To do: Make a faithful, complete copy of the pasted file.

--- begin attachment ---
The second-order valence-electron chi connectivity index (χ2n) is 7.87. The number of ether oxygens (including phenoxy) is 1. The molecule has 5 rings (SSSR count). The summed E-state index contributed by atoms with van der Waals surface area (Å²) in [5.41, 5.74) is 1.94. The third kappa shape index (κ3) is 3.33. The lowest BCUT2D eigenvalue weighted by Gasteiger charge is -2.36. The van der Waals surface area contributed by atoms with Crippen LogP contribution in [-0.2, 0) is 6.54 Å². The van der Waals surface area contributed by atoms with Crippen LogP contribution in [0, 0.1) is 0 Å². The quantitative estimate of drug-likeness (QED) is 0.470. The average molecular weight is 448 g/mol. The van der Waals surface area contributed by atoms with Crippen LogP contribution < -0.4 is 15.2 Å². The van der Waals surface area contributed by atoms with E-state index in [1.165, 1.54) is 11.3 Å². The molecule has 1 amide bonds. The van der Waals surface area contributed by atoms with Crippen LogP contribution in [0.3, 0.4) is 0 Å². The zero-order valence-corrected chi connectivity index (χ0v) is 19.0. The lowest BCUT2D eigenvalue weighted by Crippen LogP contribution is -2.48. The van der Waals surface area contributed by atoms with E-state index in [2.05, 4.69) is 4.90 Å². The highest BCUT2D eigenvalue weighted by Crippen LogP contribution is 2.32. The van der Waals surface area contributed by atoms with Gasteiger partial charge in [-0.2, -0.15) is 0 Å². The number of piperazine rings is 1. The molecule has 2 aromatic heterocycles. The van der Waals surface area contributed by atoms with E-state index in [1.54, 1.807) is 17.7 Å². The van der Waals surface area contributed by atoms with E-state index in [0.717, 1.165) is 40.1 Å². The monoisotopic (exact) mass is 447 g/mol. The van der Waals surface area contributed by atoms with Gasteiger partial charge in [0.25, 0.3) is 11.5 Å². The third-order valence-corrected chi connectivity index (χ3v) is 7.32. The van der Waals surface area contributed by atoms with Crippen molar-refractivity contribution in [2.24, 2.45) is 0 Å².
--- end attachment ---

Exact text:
The second-order valence-electron chi connectivity index (χ2n) is 7.87. The number of ether oxygens (including phenoxy) is 1. The molecule has 5 rings (SSSR count). The summed E-state index contributed by atoms with van der Waals surface area (Å²) in [5.41, 5.74) is 1.94. The third kappa shape index (κ3) is 3.33. The lowest BCUT2D eigenvalue weighted by Gasteiger charge is -2.36. The van der Waals surface area contributed by atoms with Crippen LogP contribution in [-0.2, 0) is 6.54 Å². The van der Waals surface area contributed by atoms with Crippen LogP contribution in [0, 0.1) is 0 Å². The quantitative estimate of drug-likeness (QED) is 0.470. The average molecular weight is 448 g/mol. The van der Waals surface area contributed by atoms with Crippen LogP contribution < -0.4 is 15.2 Å². The van der Waals surface area contributed by atoms with E-state index in [1.165, 1.54) is 11.3 Å². The molecule has 1 amide bonds. The van der Waals surface area contributed by atoms with Crippen LogP contribution in [0.3, 0.4) is 0 Å². The zero-order valence-corrected chi connectivity index (χ0v) is 19.0. The lowest BCUT2D eigenvalue weighted by Crippen LogP contribution is -2.48. The van der Waals surface area contributed by atoms with E-state index in [2.05, 4.69) is 4.90 Å². The highest BCUT2D eigenvalue weighted by Crippen LogP contribution is 2.32. The van der Waals surface area contributed by atoms with Gasteiger partial charge in [-0.2, -0.15) is 0 Å². The number of piperazine rings is 1. The molecule has 2 aromatic heterocycles. The van der Waals surface area contributed by atoms with E-state index in [1.54, 1.807) is 17.7 Å². The van der Waals surface area contributed by atoms with E-state index in [0.717, 1.165) is 40.1 Å². The monoisotopic (exact) mass is 447 g/mol. The van der Waals surface area contributed by atoms with Gasteiger partial charge in [0.25, 0.3) is 11.5 Å². The third-order valence-corrected chi connectivity index (χ3v) is 7.32. The van der Waals surface area contributed by atoms with Crippen molar-refractivity contribution in [2.24, 2.45) is 0 Å².